Air Quality Alert for Puget Sound Region Due to Wildfire Smoke
JOINT PRESS RELEASE – FOR IMMEDIATE RELEASE
August 19, 2018
AIR QUALITY ALERT FOR PUGET SOUND REGION DUE TO WILDFIRE SMOKE
This is an updated air quality alert for August 19, 2018, from the Puget Sound Clean Air Agency and the local health jurisdictions of King, Kitsap, Pierce, and Snohomish counties. Air pollution is increasing due to wildfire smoke and may cause health problems.
Air quality levels are going up more quickly than expected in the Puget Sound Region and we are reaching levels UNHEALTHY for everyone in some areas. We recommend everyone stay indoors when possible.
With winds pushing smoke from British Columbia and the fires in the Cascades in our direction, we expect poor air quality to continue through Wednesday. Current air quality levels in Darrington are UNHEALTHY for everyone. We could see levels become UNHEALTHY in other parts of our region over the next few days. Check the Puget Sound Clean Air Agency’s website for the most recent conditions.
Wildfire smoke can cause a range of health problems:
• Trouble breathing
• Stinging eyes
• Irritated sinuses
• Asthma attack
• Chest pain
• Fast heartbeat
Everyone should take precautions, especially children, older adults, and people that are pregnant, have heart or lung issues (asthma, chronic obstructive pulmonary disease COPD), or that have had a stroke:
• Stay indoors when possible.
• Limit your physical activity outdoors, such as running, bicycling, physical labor, and sports.
• Close windows in your home, if possible, and keep the indoor air clean. If you have an air conditioner, use the “recirculation” switch. Use an indoor air filter if available.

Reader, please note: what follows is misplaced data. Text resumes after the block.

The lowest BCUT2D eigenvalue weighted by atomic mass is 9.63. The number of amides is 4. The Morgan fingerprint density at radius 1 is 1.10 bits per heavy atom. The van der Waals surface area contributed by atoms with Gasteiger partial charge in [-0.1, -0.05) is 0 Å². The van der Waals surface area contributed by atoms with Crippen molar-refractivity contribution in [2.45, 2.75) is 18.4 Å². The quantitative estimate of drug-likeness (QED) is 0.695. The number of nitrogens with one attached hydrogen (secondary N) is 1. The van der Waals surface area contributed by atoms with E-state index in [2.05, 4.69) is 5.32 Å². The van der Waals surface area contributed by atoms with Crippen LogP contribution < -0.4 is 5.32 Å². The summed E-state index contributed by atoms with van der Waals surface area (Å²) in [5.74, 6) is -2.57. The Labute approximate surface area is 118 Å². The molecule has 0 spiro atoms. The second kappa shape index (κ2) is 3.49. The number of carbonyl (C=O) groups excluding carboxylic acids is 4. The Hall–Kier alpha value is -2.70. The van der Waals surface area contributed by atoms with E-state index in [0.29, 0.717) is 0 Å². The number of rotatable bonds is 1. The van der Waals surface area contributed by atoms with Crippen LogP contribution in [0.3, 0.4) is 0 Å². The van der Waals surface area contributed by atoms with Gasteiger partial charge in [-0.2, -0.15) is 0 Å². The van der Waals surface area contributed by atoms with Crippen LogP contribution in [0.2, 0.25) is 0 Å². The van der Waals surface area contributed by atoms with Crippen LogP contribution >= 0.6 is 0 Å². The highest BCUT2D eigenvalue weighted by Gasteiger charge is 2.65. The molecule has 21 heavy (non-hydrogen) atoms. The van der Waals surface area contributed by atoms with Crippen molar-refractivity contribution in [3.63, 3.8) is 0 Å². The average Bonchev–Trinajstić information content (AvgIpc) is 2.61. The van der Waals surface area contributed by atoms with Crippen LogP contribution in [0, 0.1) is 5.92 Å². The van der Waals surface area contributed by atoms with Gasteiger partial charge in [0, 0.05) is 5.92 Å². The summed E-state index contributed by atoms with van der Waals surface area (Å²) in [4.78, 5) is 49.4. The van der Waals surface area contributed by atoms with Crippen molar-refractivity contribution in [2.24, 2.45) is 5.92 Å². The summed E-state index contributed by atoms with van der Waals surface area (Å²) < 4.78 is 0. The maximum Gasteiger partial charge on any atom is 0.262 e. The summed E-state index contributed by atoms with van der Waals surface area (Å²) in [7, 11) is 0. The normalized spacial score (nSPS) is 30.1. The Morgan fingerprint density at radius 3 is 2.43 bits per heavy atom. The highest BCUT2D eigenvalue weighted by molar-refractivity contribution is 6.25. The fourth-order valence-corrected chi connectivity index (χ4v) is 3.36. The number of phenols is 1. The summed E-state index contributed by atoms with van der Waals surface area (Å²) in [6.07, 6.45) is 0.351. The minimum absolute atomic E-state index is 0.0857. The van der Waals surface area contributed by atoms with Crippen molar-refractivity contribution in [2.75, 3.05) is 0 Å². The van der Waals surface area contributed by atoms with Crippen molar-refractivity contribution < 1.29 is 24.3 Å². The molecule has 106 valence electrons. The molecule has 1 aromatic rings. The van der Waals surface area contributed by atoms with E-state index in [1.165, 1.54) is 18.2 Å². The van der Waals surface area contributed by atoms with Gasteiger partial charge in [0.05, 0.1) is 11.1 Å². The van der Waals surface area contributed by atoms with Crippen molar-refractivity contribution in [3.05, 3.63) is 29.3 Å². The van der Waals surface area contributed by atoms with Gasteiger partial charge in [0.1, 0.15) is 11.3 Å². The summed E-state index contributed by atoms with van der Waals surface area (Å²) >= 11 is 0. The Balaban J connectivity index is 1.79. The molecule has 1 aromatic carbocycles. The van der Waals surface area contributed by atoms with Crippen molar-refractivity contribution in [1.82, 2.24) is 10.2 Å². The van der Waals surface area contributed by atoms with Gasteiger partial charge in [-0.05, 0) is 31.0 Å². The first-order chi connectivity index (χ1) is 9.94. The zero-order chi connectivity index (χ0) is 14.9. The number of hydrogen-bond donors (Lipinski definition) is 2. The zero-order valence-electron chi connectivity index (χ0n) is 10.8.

• If you do not have an air conditioner, consider finding a public place with clean, air-conditioned indoor air like a public library or a community center.
• Avoid driving when possible. If you must drive, keep the windows closed. If you use the car’s fan or air conditioning, make sure the system recirculates air from inside the car; don’t pull air from outside.
• Schools, camps, sports teams, and daycare providers should consider postponing outdoor activities or moving them indoors.
• N95 or N100 rated masks can help protect some people from air pollution. These masks are usually available at hardware and home repair stores. Please check with your doctor to see if this appropriate for you. More information here.
• For more information on ways to reduce your exposure, see the Washington Department of Health’s Smoke From Fire tips.
As always, check with your health care provider for more specific questions and concerns.
To learn more about wildfire smoke, and to subscribe to updates, visit the Puget Sound Clean Air Agency’s website.
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